Considerable progress has been made in recent years in identifying the causes of deforestation in the Brazilian Amazon, the single largest Tropical Moist Forest (TMF) in the world that has not been completely depleted.
The destruction of tropical forests, in general, and the Amazon, in particular, have received worldwide attention because of the unique role they play in evolutionary and ecological terms, the diversity of functions they serve and the accelerating threat to their existence. In this respect, the environment literature has produced signficative advances by quantifying the benefits of conservation, and the likely impacts of deforestation for future generations.
The literature has also suggested a compelling set of policies to prevent further depletion in tropical forests. In fact, most authors agree on the public policies required to preserve the TMFs.
Nevertheless, if there is a consensus about the policy tools to preserve the Amazon, why don’t less developed countries (LDCs) adopt environmental policies (EPs)? In other words, why does the government insist on pursuing policies that may lead to a complete deforestation in the region? Is there any reason for the government to pursue a second best outcome? Is it possible to have a suboptimal outcome for an indefinite time? The answers to such questions, however, have been limited.
In the absence of control to prevent depletion, the system will reach a ‘point of no return’, where no EPs may reverse the damages caused by deforestation.
In this paper we propose a political economy framework to explain the reasons associated with the non-adoption of EP by LDCs, a suboptimal outcome. For this purpose, we confine our analysis to the Brazilian Amazon, a critical and extreme case where no EP have been proposed and thus, adopted.
In brief, we argue that in countries like Brazil, where a high degree of income inequality prevails as a rule, the set of EPs tend not to be adopted. A major aspect emphasized here is that EPs are not being delayed but rather, they simply are not implemented due to a conflict of interests among the groups in the society.
In fact, the question of why certain policies, which appear to be optimal, are not adopted while other policies which appear to be suboptimal are adopted is at the heart of political economy. The starting point of a political economy analysis is the realization that the paradigm of a social planner choosing policies does not describe the way decisions are actually made. Instead, policy choices often reflect the resolution of conflicts between groups with different goals; distortions away from optimality may result from the mechanisms for making collective choices. Recent work on delayed reform thus often starts with the question: why might conflicts of interest and the mechanisms by which such conflicts are resolved lead to a sub optimal policy choice?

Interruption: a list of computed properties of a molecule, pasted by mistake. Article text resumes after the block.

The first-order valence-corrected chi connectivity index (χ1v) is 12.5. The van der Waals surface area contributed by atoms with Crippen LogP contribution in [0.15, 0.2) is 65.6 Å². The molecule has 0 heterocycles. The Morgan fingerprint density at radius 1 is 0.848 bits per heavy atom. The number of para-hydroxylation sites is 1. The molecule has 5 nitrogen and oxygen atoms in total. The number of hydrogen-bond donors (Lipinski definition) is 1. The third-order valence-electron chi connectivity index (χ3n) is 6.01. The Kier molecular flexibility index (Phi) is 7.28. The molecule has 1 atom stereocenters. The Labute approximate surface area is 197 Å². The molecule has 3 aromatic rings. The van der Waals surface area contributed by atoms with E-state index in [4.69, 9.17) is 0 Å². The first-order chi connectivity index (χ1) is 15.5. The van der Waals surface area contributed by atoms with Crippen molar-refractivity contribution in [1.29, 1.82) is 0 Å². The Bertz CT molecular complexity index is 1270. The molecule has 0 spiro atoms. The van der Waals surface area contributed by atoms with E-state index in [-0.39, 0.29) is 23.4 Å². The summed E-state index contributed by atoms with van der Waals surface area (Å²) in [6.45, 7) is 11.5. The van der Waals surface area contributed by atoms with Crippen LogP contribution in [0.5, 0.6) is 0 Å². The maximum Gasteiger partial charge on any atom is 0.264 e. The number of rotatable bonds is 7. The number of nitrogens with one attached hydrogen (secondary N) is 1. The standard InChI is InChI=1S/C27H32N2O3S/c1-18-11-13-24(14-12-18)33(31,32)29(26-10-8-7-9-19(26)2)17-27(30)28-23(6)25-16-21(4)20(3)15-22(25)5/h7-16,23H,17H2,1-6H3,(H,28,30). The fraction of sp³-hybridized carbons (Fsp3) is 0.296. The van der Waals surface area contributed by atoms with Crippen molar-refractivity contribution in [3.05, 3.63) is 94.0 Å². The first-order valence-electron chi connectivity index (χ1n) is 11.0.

There are two basic approaches in current research to explain non-adoption and/or delay of policy change. One approach concentrates on distributional conflict, as in the papers of Alesina and Drazen (1992) and Drazen and Grilli (1993). There is a conflict over how the known cost of a policy change will be divided among groups, so that ex-post heterogeneity (that is heterogeneity caused by policy changes) is the essential concept. Though each interest group knows the net benefit it would receive from the change under a proposed allocation of costs, each group is uncertain about the net benefits other groups will enjoy and hence about their willingness to pay for the reform.
In the second approach, the key concept is related to the presence of a ‘status quo’ group in the political and economic decisions that has members in power, as in Rodrick and Fernandez (1991) and Rodrick (1993), where non-adoption of beneficial reforms, rather than delay over time, is the focus. Heterogeneity nonetheless plays a role, in that some groups are certain to benefit from reform, so that there are reforms which would end up benefiting a majority of the population are not adopted if the system has a high degree of income inequality. Indeed, distinct groups may even have opposite preferences, according to his perceived degree of inequality.
In this paper we extend the second approach to explain the lack of EP in the Amazon. To face such a task we develop two models. The first one provides some rationality for the migration strategy adopted in the Amazon, a major cause of deforestation. In the second model, we present a stylized version of the static ‘prisoner’s dilemma’ game to explain ‘inaction’ (that is the absence of EP) due to a bias in the political arena: neither the congress or the government has an incentive to implement EPs in situations where a high income inequality prevails as a rule.
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